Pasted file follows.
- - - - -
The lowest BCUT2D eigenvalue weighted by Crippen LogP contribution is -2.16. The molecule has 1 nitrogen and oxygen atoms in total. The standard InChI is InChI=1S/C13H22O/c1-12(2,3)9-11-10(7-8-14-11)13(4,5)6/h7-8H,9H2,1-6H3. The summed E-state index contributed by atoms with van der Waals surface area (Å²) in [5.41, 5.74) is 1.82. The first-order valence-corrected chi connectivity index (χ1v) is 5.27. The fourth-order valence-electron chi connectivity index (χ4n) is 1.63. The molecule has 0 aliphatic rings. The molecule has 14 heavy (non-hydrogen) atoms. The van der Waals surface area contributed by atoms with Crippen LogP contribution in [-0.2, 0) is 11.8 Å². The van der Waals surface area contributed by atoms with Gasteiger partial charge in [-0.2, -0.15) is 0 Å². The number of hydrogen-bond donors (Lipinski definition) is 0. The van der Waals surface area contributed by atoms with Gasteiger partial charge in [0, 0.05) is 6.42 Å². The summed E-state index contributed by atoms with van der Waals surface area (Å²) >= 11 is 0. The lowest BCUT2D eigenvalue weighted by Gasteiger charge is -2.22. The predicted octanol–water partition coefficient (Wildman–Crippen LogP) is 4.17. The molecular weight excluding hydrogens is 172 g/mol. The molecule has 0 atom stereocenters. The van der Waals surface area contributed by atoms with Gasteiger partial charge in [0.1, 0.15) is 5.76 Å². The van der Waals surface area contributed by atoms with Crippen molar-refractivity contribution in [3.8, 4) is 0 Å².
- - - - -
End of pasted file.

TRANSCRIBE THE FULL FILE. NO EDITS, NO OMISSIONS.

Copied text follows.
The lowest BCUT2D eigenvalue weighted by Crippen LogP contribution is -2.16. The molecule has 1 nitrogen and oxygen atoms in total. The standard InChI is InChI=1S/C13H22O/c1-12(2,3)9-11-10(7-8-14-11)13(4,5)6/h7-8H,9H2,1-6H3. The summed E-state index contributed by atoms with van der Waals surface area (Å²) in [5.41, 5.74) is 1.82. The first-order valence-corrected chi connectivity index (χ1v) is 5.27. The fourth-order valence-electron chi connectivity index (χ4n) is 1.63. The molecule has 0 aliphatic rings. The molecule has 14 heavy (non-hydrogen) atoms. The van der Waals surface area contributed by atoms with Crippen LogP contribution in [-0.2, 0) is 11.8 Å². The van der Waals surface area contributed by atoms with Gasteiger partial charge in [-0.2, -0.15) is 0 Å². The number of hydrogen-bond donors (Lipinski definition) is 0. The van der Waals surface area contributed by atoms with Gasteiger partial charge in [0, 0.05) is 6.42 Å². The summed E-state index contributed by atoms with van der Waals surface area (Å²) >= 11 is 0. The lowest BCUT2D eigenvalue weighted by Gasteiger charge is -2.22. The predicted octanol–water partition coefficient (Wildman–Crippen LogP) is 4.17. The molecular weight excluding hydrogens is 172 g/mol. The molecule has 0 atom stereocenters. The van der Waals surface area contributed by atoms with Gasteiger partial charge in [0.1, 0.15) is 5.76 Å². The van der Waals surface area contributed by atoms with Crippen molar-refractivity contribution in [3.8, 4) is 0 Å².